Before the discourse, are there any questions? Maybe one or two questions?
Student: When we're doing meditations on loving kindness and compassion, the logic is used that sentient beings want happiness and don't want suffering, and we then think that sentient beings have been kind to us and try to get some feeling that we should have caring and compassion for them, because they've been kind and because they're suffering. Are there any other logical reasons that we can use?
Rinpoche: What she is saying is that to generate loving kindness and compassion it is usually said that sentient beings want happiness and do not want suffering, and another reason is that sentient beings have been kind to us, therefore we should generate loving kindness for them. Right? Is the message okay?
Another reason is that we are responsible. We see in an extensive way how sentient beings are suffering, and then that we are responsible for sentient beings' happiness. These two things. First, understand in an extensive way how sentient beings are suffering. Second, understand that we ourselves are responsible. I think that understanding our responsibility also helps us to generate compassion. I think that feeling the responsibility also helps us to think about other sentient beings' suffering. Through that, compassion then grows more and more. Think of their kindness and of how they are suffering, and the causes of that: their hallucinations, their disturbing thoughts and karma, and then all their problems.
Student: Many people have very low self-esteem, a very low opinion of themselves. How can they have a better feeling about themselves?
Rinpoche: I think that is a good question. I like that question! Actually last night I did not finish that subject, the nature of the mind. I think that the nature of the mind, buddha nature, is the very root of inspiration, or encouragement. Buddha nature gives all the hope.
Maybe first I'll mention this verse from Uttaratantra, which says that all the defiled sentient beings have buddha nature. The minds of sentient beings are defiled, obscured. Our minds have all these delusions—the six root delusions, twenty secondary delusions, and so forth; the disturbing-thought obscurations and the subtle obscurations—and through these disturbing thoughts, such as the concept of true existence, we commit many negative karmas, many unskillful, unwholesome actions that bring various sufferings. Even though this is what sentient beings are like and what they do most at the present time, this is not forever; this is for the time being. While we have a defiled mind, we will continuously create sufferings with it; we will make so many mistakes. But the mind is a dependent arising. The mind exists in dependence upon its base, the formless phenomenon whose nature is clear and able to perceive objects, and upon the thought that labels it. The mind exists in dependence upon these things.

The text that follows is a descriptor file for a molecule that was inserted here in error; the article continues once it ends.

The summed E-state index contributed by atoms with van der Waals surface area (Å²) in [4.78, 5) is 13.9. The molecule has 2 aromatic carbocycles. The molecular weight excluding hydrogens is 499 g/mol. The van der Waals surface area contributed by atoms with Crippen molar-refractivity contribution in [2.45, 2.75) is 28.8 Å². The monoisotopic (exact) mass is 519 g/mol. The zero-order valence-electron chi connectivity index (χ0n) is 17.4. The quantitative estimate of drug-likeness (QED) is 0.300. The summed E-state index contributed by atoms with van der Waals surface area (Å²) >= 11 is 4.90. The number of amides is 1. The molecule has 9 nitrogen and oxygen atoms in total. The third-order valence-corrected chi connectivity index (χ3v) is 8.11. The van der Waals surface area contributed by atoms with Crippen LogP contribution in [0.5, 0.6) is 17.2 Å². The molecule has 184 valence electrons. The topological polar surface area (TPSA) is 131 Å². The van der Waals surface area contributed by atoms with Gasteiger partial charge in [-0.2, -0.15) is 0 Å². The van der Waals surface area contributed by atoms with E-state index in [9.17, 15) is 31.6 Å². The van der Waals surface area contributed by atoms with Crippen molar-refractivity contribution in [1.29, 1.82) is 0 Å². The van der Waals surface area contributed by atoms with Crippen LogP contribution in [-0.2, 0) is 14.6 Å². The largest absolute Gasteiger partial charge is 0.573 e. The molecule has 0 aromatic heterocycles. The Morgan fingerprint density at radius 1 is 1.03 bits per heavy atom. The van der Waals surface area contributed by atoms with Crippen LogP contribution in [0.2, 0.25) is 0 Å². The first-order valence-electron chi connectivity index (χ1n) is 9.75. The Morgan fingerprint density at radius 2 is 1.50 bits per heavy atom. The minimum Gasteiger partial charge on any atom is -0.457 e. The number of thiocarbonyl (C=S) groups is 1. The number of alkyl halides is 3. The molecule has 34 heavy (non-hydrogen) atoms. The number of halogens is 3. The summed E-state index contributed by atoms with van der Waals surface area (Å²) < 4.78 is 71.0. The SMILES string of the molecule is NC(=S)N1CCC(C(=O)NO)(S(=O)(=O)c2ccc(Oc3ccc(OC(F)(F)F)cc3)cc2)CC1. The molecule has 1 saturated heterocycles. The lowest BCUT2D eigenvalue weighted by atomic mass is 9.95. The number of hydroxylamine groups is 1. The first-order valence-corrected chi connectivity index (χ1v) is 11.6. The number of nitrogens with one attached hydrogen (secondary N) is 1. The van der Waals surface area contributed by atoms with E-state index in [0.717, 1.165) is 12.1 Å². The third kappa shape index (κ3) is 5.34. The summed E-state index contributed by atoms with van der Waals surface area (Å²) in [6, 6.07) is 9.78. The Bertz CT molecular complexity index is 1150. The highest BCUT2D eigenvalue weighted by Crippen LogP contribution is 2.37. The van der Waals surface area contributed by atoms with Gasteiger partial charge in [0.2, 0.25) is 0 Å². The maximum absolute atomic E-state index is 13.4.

What is the mind? It is nothing other than what is merely imputed by the mind, by the thought. In other words, because of the reason that the base—this formless phenomenon that is clear and perceives objects—exists, mind is merely labeled by the thought, and believed in. Because of this, thought makes up the idea, the concept, the label, "mind," and then believes in what is merely imputed by thought. Therefore, what the mind is, is extremely subtle. It does not exist in the way it normally appears to us. In reality the mind that exists does not exist in the way that it normally appears to us, in the way we normally apprehend it, as a real mind existing from its own side, an inherently existent mind. It is not that.
This formless phenomenon whose nature is clear and able to perceive objects, this is the base. Depending on this base, mind is labeled, so mind is the label and that phenomenon is the base to be labeled. Therefore the base and the label "mind" have to be different; they cannot be one thing. There is no way that the base to be labeled and the label can be one. If this particular formless phenomenon that is clear and able to perceive objects were the label "mind" there would be no point in labeling mind? Why would you label "mind"? There is no reason to label "mind" on the mind. This would become endless. You would label mind on the mind, then you would have to label mind on that mind, then again you would have to label mind on that mind. It would become endless. There is no purpose in doing this.
Generally, you apply a label to something that is not that. There is some purpose in doing this. For example, when you see your mother among a group of your relatives, your brother, sister, father, aunt, uncle, and so forth, what is the reason that makes you create the label "mother"? First you have to think about this. A reason comes in your mind before you make up the label "mother." Some reason makes you choose this particular label.
Among these many people, first you see the particular characteristics of the body that gave birth to your body. There are many different appearances, those of your father, brother, sister, and so forth. But generally speaking you don't call everyone you see "mother." You don't call your father "mother" or call your mother "father." The problem may happen sooner or later. There are all kinds of things happening nowadays in the world. I'm joking! So, you don't call just anybody "mother."
There are the many different aggregates, with different characteristics, different forms, and different relationships to you. So, why do you give the label "mother" to this particular one? There has to be a reason that makes you decide upon this particular label "mother." What is the reason? The reason is that you see the particular aggregates, with their characteristic shape, of the woman who gave birth to you. This recognition happens first. What you first see becomes the reason that makes you decide on the label "mother."